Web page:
In the novel, Banks has Doe indict the fictive Woodrow Sundiata along with Taylor and also has Doe exile Hannah back to the United States, as a bad influence on her husband. The historical reality is that, to escape Doe's wrath, Charles Taylor fled alone to the United States. Arrested on a Liberian extradition warrant, Taylor was held at the Plymouth County House of Correction in Massachusetts but escaped in September, 1985, and returned to Africa to plot Doe's overthrow. No one knows who abetted Taylor's jailbreak, but Banks imagines Hannah doing so—an illegal intervention that will help to touch off an incredibly bloody civil war when Taylor launches his rebellion from Cöte d’Ivoire in 1989.

In the ensuing chaos, Taylor's chief rival, Prince Johnson, is about to capture Monrovia when Doe sends his boy soldiers after Woodrow, suspecting that he and Hannah have secretly backed Taylor. In full view of Hannah and her three teenage sons, Doe's young thugs, led by the treacherous Satterthwaite, behead Woodrow with a machete. In the aftermath, Hannah's sons disappear. She later learns that her boys have become rebel soldiers in Taylor's army to avenge the murder of their father.

The suave and sinister American attaché, Sam Clement (an ironic reference to Samuel Clemens, the real name of Mark Twain), shows Hannah a videotape of Doe's disfigurement and murder, and she recognizes one of Doe's torturers as her eldest son. With Liberia in anarchy, her husband dead, her sons lost to barbarism, her conservation work ruined, and her own life endangered, Hannah has no choice but to return to the United States. Now in her late fifties, Hannah nurses her elderly father and mother in their final illnesses, buys a farm in upstate New York, and settles into the final, rustic phase of her life, older but not necessarily wiser for all the trouble that she has caused with her arrogant meddling and for all the tragedy that she has suffered.

Though graced by passages of luminous writing, The Darling is not an artistic success. As more than one critic pointed out, the novel suffers from torpid plotting—until the final fifty pages—and Banks's uncharacteristic tendency to describe the action rather than dramatize it. The book is also marred by some blatant errors of fact. For example, Hannah sees the film Easy Rider in 1967, but it was not released until 1969; Samuel Doe's middle name is Kanyon, not “Kenyon.” Furthermore, as an imperiously smug “American darling” of privilege who thinks she can save the world, Hannah is not a likeable, or even intriguing, protagonist. Finally, Banks's intended indictment of American colonialism is rendered problematic by the fact that Liberians, left to their own devices, have engaged in a decade-long civil war that has taken a quarter-million lives. American colonial interests may have set the stage for such horrors, may have even abetted them, but Liberians must bear the onus for these crimes.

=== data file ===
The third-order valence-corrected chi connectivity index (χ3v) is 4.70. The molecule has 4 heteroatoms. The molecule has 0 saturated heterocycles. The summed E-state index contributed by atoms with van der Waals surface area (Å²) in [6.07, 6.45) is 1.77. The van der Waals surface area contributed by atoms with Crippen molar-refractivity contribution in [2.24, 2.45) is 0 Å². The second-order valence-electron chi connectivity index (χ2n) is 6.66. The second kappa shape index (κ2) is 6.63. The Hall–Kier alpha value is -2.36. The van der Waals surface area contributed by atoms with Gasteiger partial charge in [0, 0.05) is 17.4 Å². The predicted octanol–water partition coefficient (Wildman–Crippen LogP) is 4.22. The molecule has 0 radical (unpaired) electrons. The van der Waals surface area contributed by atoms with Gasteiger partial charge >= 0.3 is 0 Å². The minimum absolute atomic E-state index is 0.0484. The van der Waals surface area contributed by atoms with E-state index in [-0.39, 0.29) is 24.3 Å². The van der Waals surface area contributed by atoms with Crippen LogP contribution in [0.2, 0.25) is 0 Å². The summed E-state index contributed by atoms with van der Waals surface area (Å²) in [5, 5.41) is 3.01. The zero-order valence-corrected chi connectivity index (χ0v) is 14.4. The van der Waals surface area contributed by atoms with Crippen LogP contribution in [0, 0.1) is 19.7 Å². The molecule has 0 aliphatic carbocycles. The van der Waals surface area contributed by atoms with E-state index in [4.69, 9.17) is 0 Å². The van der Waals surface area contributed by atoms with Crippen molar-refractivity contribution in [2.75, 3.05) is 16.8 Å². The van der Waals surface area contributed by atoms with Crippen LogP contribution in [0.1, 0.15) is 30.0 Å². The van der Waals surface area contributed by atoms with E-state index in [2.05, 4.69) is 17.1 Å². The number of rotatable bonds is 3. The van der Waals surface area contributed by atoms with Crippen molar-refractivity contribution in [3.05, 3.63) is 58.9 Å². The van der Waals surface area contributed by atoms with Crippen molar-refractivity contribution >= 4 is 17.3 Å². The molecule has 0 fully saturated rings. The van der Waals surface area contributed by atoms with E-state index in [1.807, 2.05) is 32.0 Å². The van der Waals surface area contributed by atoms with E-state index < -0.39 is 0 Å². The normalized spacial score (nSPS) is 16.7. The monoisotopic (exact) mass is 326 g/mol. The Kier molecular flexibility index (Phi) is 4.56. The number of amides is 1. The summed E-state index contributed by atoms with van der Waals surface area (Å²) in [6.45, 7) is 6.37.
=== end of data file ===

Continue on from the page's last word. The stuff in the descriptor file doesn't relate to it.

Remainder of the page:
Review Sources

The Economist 373 (December 18, 2004): 133.

Kirkus Reviews 72, no. 14 (July 15, 2004): 643.

Library Journal 129, no. 14 (September 1, 2004): 136.

The Nation 279, no. 20 (December 13, 2004): 38.

The New Yorker 80, no. 34 (November 8, 2004): 135.

Newsweek 144, no. 15 (October 11, 2004): 56.

People 62, no. 16 (October 18, 2004): 49.

Publishers Weekly 251, no. 31 (August 2, 2004): 49.